Airbus has released pictures of the recent 'drop test' it conducted for its spaceplane concept.
The one-quarter-scale demonstrator was released from a height of 3,000m to learn more about how a real vehicle might behave as it returned to Earth.
The Airbus project has been on a slow burn since being announced in 2007.
If it were ever to go into production, the plane would be aimed at the tourism market, to take passengers on short hops above the atmosphere.
The drop test took place in May, just off the coast of Singapore and was supported by the Singapore Economic Development Board.
It involved a helicopter lifting the model off a barge and then carrying it aloft.
On release, the demonstrator descended under the control of a remote pilot based back on the support vessel.
Ships recovered the model after it ditched in the ocean.
Engineers need to understand how a real vehicle will handle through all its flight phases. The Singapore experiment informs them about the late stages of a mission.
That data can then be fed back into the computer models used to further the design process.
Airbus announced its spaceplane project to great fanfare in the June of 2007, but then had to scale back its vision when the global financial crisis took hold.
But the company's Defence and Space division has never given up on the idea, and development work has continued on various aspects of the concept ever since, including on the rocket engine that would take the craft to sub-orbital altitudes.
This would burn a mix of methane and oxygen.
Unlike the much-talked-about Virgin spaceplane, the Airbus counterpart would take off from a standard runway using off-the-shelf turbofan jets. In many ways, it would resemble an executive jet.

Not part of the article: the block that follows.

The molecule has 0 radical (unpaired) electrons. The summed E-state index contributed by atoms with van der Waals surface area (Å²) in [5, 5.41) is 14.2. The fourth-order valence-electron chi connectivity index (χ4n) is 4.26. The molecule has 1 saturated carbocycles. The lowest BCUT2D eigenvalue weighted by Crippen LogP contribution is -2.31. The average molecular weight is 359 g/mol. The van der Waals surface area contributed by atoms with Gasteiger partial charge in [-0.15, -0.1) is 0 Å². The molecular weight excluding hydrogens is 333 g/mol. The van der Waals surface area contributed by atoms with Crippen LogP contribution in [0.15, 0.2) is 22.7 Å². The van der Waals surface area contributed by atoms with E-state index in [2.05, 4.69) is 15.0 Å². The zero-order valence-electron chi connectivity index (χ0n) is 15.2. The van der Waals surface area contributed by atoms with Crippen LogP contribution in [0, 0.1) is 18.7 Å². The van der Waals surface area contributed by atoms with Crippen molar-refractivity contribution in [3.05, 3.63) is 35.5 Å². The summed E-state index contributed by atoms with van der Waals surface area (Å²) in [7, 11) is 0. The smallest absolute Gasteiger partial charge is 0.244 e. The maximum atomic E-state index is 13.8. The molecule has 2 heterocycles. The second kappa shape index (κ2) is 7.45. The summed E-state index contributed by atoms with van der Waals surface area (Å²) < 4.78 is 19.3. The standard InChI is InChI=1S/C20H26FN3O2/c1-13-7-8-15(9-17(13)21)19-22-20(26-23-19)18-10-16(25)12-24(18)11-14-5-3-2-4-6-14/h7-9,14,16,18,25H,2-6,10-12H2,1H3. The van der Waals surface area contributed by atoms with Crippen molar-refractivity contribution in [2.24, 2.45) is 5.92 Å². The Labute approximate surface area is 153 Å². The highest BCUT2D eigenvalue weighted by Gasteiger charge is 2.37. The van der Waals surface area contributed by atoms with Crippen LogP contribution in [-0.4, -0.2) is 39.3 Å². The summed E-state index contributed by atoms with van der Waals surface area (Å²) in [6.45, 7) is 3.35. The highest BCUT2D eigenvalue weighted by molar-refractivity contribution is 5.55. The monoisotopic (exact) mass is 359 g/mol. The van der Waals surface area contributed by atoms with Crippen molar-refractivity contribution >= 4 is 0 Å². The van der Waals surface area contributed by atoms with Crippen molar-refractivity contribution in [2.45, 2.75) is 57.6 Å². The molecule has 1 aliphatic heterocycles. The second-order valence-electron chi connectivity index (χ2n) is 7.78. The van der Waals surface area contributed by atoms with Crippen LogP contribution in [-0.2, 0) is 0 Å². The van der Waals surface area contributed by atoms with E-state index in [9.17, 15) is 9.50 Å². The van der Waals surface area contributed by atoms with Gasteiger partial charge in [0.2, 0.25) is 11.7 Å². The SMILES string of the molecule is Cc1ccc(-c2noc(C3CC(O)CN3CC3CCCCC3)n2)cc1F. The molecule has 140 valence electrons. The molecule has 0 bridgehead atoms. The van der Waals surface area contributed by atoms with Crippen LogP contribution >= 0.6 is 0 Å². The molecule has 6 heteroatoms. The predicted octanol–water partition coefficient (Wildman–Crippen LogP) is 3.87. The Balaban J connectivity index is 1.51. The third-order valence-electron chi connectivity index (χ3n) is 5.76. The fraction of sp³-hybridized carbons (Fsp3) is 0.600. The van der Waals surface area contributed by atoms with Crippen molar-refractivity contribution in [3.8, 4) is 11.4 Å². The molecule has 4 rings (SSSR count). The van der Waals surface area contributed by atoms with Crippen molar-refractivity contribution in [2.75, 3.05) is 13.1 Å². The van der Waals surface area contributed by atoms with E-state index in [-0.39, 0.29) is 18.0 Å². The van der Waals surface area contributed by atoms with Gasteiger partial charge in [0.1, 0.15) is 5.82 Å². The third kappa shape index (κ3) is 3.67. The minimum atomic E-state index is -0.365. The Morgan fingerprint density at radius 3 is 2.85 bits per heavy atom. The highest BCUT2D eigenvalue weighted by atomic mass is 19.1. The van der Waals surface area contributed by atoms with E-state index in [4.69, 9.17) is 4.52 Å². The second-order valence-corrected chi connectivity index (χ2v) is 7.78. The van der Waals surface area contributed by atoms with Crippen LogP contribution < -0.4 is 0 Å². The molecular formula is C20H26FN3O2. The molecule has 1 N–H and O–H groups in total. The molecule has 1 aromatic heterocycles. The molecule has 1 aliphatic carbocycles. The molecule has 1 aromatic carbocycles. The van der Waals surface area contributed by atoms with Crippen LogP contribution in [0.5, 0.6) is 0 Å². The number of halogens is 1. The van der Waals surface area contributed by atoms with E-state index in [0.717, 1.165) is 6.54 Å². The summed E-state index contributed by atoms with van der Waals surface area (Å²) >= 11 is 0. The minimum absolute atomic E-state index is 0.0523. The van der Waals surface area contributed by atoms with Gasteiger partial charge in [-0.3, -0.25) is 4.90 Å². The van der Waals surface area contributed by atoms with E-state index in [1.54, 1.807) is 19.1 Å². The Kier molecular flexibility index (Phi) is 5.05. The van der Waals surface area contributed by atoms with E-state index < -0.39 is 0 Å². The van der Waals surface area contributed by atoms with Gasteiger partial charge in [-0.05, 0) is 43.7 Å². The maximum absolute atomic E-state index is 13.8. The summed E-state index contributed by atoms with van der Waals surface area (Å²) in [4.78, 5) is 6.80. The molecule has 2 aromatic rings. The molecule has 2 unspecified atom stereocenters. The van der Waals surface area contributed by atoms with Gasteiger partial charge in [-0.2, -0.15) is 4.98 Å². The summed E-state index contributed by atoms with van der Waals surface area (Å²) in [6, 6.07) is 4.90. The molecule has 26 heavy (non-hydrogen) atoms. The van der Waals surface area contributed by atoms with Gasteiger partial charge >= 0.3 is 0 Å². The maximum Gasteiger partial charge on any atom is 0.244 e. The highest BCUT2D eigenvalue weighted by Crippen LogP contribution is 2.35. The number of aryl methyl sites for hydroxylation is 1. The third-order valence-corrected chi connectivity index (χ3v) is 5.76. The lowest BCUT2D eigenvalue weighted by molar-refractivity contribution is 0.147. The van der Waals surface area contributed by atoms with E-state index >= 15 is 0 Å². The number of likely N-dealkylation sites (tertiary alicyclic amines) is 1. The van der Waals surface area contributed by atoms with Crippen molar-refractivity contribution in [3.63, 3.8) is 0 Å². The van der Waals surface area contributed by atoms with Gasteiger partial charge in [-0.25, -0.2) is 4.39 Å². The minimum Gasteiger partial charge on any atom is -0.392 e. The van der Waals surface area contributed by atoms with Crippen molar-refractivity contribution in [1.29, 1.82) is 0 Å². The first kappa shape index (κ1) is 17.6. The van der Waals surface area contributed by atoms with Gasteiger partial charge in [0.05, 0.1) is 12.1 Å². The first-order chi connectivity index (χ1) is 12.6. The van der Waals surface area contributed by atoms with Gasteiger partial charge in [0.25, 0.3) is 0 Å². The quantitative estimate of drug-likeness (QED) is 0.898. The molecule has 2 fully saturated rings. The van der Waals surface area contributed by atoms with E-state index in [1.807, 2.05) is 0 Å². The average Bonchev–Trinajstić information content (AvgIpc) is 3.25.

Only when the vehicle reached its 'launch' altitude would it ignite the methane-oxygen rocket to complete the ascent to over 100km.
The Virgin approach, in contrast, will use a carrier jet to lift a rocket plane to the launch altitude.
Airbus Defence and Space programme manager Christophe Chavagnac told BBC News: 'We have now reached a point where the advanced project is completed - that is, the basic requirements are there.
'Now, we are preparing to shift to the next pre-development phase, and we're currently concentrating on a set of technology demonstrations for the sake of not only the spaceplane but for other applications of Airbus Defence and Space.'
An example is further work on the methane-oxygen propulsion system, which could have uses for the company beyond just a spaceplane.
For the vehicle itself to go into production, Airbus has always said it would seek partners.
The Airbus Group, which as well as producing many of the world's airliners, is also Europe's biggest space company and leads the consortium that makes the Ariane rocket.